By Aaron Rathbone
The way we are building our communities is having adverse affects on our children’s health, says Jason Gilliland.
“We’ve all heard of the theory you are what you eat, but what I and a number of others propose is you are where you live,” says Gilliland, a professor and director of the urban development program at Western University.
The theme of Gilliland’s recent research is how a community’s physical layout is connected to the trends of decreased healthy living in today’s children.
In 1981 about 10 per cent of children were considered overweight or obese. Today that number is over 20 per cent. Gilliland’s research, which has been published in nine different journals, shows that in London-Middlesex up to 38 per cent of children are overweight or obese.
“We have increased respiratory health issues, like asthma, we have increased rates of injury, mental health issues; my line of thinking is that maybe the way we’ve been building our cities has an influence on some of these health issues,” says Gilliland, who notes that other researchers agree with him.
|Courtesy of Jason Gilliland
|Jason Gilliland enjoys a walk in Westminster Ponds with his daughter, Lucie, as part of an active lifestyle.|
Over the past half-century, cities have been designed with the car in mind, which has multiple ramifications.
“It really discourages active travel, like walking or biking,” he says, citing the creation of subdivisions that are separate from everything else, making it difficult for people to walk to the corner store as an example.
“The more we drive the more we contribute to air pollution, which makes it harder to breathe, which then contributes to respiratory health issues. Also, the more we drive and the less we walk, the more likely we are to have motor vehicle collisions”
A portion of Gilliland’s study was dedicated to the natural environment, and he found that simple things like the existence of shade-providing trees at a park can have a calming effect. For children, “exposure to nature relates to a decrease in symptoms of ADD and stress, and enhances a sense of peace and calm,” says Gilliland.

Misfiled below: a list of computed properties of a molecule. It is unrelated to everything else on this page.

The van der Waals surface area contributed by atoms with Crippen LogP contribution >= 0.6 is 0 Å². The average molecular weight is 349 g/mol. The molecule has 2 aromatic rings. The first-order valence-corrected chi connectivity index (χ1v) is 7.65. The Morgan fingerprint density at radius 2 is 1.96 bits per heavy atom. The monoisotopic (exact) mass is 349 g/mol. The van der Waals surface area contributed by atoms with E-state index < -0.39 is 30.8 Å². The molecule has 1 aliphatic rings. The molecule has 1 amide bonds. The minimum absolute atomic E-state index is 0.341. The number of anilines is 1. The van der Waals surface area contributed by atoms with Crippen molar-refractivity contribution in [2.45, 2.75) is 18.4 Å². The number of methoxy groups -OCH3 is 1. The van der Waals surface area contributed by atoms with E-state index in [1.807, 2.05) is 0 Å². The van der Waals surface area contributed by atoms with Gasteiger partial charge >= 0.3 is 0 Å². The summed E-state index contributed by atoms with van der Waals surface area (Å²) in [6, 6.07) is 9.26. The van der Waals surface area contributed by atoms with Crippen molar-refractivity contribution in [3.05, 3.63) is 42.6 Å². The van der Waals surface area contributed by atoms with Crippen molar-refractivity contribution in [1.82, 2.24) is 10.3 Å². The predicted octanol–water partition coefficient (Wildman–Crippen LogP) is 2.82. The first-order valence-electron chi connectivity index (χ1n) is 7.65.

People and cities are beginning to take notice of research like that of Gilliland’s. Over the past five years or so, there has been a real healthy community movement, he says.
Alana Dalby, project coordinator with the Child and Youth Network of London, was at a lecture given by Gilliland at the Central Library on March 22. She was pleased with the things he was saying.
“I saw a lot of parallels between what Jason was saying and what our group is advocating,” said Dalby.
The Child and Youth Network is a group of more than 130 local agencies and individuals dedicated to creating healthy and happy living for London’s children.
“Our goal is to create physical change, such as building markets, playgrounds, lobbying for bike lanes; things that promote a healthy lifestyle,” she said. The talk by Gilliland “reinstated what we’re working towards, which is promoting healthy foods and physical activity.”
Gilliland’s work advocates changing the way cities are being developed to focus on higher density living and promote active transportation, by providing safe walkways and bike lanes. Higher density does not necessarily mean apartment towers, but better urban design, says Gilliland.
“A lot of municipal departments now are thinking about healthy communities and promoting active travel and things like that.”
There’s also a shift of people moving back into city centres, especially in larger cities like Toronto, says Gilliland. “There’s a cultural shift, and maybe there’ll be another shift when gasoline prices go up to $3 a litre.”
Gilliland is often in contact with city planners, engineers, and the health units as he serves on more than 20 different boards and committees of different non-profits and municipal departments on this issue.
“London has its problems but slowly but surely we’re working on it. I think there has been a shift in the last couple years towards better urban design in the city.”
Neighbourhoods should not just be places we live, but also places we shop, go to school, play, and lead generally more active lives, says Gilliland.